Thus by most intimate and inward experience, an experience incomparably closer to him than any other thing, a man comes to idealism; to the clear sense that


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outward things are only secondary realities, dependent on and secondary to the inward reality of consciousness; and this idealism is the beginning of wisdom, as the sense of the true value, the worthlessness of sin, is the beginning of righteousness.

There may be one beginning without the other, growing wisdom without growing righteousness, or growing righteousness without growing wisdom; but true, fair, and happy growth demands the perfect equality of both; the parallel unveiling of righteousness and wisdom; the twin brotherhood of right willing and right perceiving.

The new inward light, the new inward reality, which begins to bear these fruits, unveils itself in the darkness within us, in the inner background of our consciousness. And it brings a strange secret with it.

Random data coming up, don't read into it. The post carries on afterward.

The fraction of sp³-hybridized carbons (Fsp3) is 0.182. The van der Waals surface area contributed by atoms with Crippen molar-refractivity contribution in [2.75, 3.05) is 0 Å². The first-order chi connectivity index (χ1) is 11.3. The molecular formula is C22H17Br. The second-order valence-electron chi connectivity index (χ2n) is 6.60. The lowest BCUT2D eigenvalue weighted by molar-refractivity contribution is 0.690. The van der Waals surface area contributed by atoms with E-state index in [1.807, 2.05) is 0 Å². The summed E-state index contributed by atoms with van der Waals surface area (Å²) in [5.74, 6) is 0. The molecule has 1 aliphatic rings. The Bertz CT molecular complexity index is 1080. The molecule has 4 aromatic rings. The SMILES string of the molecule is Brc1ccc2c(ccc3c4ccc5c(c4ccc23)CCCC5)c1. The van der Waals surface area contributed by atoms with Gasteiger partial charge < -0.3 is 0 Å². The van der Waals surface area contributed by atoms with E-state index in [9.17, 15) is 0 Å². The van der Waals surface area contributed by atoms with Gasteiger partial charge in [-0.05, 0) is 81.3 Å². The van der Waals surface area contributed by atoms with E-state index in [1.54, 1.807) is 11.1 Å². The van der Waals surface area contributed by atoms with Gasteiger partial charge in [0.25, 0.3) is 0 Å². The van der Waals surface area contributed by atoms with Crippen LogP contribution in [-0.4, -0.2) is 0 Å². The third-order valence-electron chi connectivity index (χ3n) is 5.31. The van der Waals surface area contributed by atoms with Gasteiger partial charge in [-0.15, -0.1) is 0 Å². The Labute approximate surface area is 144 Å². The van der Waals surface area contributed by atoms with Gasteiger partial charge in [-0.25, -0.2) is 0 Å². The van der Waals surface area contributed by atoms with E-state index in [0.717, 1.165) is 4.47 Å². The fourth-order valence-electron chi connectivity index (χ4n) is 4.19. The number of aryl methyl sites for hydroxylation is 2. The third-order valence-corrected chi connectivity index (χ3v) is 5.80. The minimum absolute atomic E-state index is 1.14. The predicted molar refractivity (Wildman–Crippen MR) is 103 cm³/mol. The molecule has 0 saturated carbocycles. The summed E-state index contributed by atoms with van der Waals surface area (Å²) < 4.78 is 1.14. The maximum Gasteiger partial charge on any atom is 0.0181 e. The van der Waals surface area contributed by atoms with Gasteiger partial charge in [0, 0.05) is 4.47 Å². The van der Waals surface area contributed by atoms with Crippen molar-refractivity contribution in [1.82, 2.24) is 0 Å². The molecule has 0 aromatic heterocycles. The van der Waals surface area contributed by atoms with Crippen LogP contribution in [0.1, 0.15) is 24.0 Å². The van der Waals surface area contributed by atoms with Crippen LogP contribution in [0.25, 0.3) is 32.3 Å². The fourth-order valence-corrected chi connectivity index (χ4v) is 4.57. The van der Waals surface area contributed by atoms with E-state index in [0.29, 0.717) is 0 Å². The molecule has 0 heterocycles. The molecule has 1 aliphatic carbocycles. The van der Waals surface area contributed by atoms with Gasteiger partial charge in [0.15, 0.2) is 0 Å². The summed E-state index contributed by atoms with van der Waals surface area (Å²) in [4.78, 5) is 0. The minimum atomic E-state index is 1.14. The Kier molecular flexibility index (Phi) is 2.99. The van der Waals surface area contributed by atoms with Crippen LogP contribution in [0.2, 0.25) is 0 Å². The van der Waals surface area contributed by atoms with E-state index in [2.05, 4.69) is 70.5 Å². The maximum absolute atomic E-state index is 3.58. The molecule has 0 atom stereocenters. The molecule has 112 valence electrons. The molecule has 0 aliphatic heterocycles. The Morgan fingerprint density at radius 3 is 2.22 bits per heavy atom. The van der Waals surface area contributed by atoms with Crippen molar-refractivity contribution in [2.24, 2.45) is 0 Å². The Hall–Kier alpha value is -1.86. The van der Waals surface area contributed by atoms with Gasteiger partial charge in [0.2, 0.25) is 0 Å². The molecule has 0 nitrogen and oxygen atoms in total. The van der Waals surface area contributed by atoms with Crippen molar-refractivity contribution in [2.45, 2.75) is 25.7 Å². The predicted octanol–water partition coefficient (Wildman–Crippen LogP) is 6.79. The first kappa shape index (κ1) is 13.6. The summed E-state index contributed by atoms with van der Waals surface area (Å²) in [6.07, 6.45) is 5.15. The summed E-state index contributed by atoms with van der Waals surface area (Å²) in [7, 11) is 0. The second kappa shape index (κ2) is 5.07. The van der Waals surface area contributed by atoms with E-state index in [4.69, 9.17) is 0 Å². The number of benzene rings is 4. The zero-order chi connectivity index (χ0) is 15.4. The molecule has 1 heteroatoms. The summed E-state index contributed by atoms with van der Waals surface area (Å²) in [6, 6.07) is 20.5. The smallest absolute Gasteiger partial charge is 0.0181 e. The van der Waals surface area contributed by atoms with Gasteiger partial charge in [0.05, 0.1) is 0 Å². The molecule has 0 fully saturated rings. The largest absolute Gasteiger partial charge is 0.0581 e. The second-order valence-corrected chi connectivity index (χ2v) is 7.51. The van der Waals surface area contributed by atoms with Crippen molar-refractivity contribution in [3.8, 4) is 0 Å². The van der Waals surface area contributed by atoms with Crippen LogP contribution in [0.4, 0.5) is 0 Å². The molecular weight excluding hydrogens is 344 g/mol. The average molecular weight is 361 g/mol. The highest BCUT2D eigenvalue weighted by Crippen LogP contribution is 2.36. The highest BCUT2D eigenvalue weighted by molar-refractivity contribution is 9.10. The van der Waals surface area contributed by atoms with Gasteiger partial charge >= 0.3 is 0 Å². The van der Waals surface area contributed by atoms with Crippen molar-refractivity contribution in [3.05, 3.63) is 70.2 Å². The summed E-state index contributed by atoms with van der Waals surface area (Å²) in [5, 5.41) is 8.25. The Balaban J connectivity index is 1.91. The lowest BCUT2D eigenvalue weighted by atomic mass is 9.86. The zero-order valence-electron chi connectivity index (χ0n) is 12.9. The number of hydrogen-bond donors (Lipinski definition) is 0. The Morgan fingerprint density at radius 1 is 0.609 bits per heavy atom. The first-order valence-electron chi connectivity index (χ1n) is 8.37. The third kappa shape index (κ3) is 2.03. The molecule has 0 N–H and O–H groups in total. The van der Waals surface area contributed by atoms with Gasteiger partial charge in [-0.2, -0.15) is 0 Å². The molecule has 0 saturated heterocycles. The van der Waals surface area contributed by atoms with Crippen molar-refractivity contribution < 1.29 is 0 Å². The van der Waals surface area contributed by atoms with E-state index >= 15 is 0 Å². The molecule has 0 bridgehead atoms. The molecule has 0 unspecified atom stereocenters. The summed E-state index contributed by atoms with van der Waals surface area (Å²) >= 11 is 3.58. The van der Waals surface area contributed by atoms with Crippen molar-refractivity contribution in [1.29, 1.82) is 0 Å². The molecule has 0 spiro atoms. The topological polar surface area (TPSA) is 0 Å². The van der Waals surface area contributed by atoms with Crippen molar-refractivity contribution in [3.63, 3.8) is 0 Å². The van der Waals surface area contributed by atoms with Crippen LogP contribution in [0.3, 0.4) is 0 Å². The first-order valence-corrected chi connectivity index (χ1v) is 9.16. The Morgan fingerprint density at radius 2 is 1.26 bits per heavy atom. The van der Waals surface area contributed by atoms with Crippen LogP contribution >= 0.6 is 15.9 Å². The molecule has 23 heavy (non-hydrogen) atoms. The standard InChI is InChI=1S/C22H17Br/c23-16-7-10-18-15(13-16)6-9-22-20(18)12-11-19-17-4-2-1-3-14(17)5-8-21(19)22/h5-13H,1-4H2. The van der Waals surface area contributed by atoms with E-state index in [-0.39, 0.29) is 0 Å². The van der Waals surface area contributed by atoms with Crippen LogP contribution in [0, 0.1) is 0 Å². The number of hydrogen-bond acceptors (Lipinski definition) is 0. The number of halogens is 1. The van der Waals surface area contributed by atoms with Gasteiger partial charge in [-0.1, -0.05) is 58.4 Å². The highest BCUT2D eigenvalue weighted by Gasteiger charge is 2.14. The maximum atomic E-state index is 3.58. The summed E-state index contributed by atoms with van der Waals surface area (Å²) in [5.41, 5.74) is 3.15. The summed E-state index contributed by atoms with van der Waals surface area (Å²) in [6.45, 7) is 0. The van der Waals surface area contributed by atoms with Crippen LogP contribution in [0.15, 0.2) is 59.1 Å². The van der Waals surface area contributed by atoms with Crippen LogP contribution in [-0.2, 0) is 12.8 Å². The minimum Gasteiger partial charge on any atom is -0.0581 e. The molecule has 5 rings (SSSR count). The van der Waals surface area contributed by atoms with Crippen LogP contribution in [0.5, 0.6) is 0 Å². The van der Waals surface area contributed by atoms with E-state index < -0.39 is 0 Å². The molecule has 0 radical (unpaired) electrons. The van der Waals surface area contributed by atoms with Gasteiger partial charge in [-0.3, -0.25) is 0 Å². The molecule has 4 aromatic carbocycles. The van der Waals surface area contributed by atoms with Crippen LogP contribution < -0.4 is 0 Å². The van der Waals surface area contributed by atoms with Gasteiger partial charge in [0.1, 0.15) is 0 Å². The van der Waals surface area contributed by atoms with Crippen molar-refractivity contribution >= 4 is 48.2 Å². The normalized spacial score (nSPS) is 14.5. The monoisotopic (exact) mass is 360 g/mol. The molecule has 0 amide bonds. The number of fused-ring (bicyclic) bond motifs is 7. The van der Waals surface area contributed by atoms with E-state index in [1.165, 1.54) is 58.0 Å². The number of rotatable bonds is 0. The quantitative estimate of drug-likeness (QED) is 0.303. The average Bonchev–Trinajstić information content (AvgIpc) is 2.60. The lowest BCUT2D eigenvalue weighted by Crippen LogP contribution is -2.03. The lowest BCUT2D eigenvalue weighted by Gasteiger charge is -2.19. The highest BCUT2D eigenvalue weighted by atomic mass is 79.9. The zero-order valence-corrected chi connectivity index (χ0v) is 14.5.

For although it opposes itself directly to the habitual life of our habitual selves with an unswerving unaltering opposition, it yet brings with it no sense of hostility or foreignness to ourselves, but rather a sense of being our most intimate possession, the very self of our very selves.

Opposed to our personalities, undoubtedly higher than our personalities, and, yet the very self of our very selves; something far more ourselves than our personalities are.

Therefore this new light and power within us, dawning behind our personalities, is the light and, power of a higher Self.